[56] After a sufficient length of dialogue, my bedfellow left me to my rest, and I fell asleep, through pure weariness from the violent emotions I had been led into, when nature (which had been too warmly stir’d and fermented to subside without allaying by some means or other) relieved me by one of those luscious dreams, the transports of which are scarce inferior to those of waking real action.

[57] We breakfasted, and the tea things were scarce removed, when in were brought two bundles of linen and wearing apparel: in short, all the necessaries for rigging me out, as they termed it, completely.

[58] In the morning I awoke about ten, perfectly gay and refreshed. Phœbe was up before me, and asked me in the kindest manner how I did, how I had rested, and if I was ready for breakfast, carefully, at the same time, avoiding to increase the confusion she saw I was in, at looking her in the face, by any hint of the night’s bed-scene. —— I told her if she pleased I would get up, and begin any work she would be pleased to set me about. She smil’d; presently the maid brought in the tea-equipage, and I had just huddled my cloaths on, when in waddled my mistress. I expected no less than to be told of, if not chid for, my late rising, when I was agreeably disappointed by her compliments on my pure and fresh looks. I was “a bud of beauty” (this was her style), “and how vastly all the fine men would admire me!” to all which my answer did not, I can assure you, wrong my breeding; they were as simple and silly as they could wish, and, no doubt, flattered them infinitely more than had they proved me enlightened by education and a knowledge of the world.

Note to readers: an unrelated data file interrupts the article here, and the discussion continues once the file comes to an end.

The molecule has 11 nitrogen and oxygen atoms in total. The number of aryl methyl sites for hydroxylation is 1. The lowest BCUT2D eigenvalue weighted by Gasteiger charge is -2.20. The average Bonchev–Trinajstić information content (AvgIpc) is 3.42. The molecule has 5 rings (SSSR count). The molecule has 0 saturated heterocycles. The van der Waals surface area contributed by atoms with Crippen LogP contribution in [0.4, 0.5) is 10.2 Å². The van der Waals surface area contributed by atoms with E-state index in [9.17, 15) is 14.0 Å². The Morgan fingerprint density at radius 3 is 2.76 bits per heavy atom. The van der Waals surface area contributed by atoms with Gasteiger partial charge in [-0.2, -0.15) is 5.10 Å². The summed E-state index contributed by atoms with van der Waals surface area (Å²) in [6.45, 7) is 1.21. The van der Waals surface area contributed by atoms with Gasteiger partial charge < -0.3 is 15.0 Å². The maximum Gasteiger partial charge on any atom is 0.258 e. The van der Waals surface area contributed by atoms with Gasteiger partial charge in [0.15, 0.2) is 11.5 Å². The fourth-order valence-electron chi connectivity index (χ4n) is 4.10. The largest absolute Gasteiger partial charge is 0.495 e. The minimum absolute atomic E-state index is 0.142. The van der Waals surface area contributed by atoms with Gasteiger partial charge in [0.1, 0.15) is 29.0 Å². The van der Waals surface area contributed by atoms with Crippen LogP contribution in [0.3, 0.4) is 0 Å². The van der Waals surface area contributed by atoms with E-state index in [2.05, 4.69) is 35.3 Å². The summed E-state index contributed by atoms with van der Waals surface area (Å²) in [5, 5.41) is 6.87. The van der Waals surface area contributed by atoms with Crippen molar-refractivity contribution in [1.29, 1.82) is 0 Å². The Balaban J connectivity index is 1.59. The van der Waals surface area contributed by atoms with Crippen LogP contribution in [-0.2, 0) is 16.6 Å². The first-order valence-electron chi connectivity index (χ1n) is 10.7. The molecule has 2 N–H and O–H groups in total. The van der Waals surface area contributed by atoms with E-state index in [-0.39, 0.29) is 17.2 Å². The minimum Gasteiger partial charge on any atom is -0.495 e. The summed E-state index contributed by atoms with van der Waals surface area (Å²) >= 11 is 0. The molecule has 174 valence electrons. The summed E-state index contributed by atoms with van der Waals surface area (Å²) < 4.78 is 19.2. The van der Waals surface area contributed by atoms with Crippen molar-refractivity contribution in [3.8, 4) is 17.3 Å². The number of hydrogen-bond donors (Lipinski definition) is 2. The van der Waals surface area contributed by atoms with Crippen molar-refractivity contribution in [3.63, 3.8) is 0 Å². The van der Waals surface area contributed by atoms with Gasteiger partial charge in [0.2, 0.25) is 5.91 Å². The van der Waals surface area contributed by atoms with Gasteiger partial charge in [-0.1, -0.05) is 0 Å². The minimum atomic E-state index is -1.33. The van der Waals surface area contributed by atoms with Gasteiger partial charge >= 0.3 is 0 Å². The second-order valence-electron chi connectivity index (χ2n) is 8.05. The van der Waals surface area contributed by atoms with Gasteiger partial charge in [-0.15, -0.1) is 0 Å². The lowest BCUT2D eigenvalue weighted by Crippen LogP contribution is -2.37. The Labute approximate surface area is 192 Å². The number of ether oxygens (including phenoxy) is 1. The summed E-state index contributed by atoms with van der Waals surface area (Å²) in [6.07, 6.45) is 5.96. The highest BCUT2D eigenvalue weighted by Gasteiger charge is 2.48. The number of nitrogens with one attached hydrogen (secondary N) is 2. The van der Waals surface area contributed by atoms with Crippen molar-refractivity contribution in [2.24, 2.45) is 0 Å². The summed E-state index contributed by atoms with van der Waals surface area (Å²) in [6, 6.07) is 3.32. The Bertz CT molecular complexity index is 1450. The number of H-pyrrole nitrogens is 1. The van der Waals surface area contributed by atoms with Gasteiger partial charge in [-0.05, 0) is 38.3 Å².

[59] Imagine to yourself, Madam, how my little coquette heart flutter’d with joy at the sight of a white lute-string, flower’d with silver, scoured indeed, but passed on me for spick-and-span new, a Brussel-lace cap, braided shoes, and the rest in proportion, all second-hand finery, and procured instantly for the occasion, by the diligence and industry of the good Mrs. Brown, who had already a chapman for me in the house, before whom my charms were to pass in review; for he had not only, in course, insisted on a previous sight of the premises, but also on immediate surrender to him, in case of his agreeing for me; concluding very wisely that such a place as I was in was of the hottest to trust the keeping of such a perishable commodity in as a maidenhead.

[60] The care of dressing, and tricking me out for the market, was then left to Phœbe, who acquitted herself, if not well, at least perfectly to the satisfaction of every thing but my impatience of seeing myself dress’d. When it was over, and I view’d myself in the glass, I was, no doubt, too natural, too artless, to hide my childish joy at the change; a change, in the real truth, for much the worse, since I must have much better become the neat easy simplicity of my rustic dress than the awkward, untoward, taudry finery that I could not conceal my strangeness to.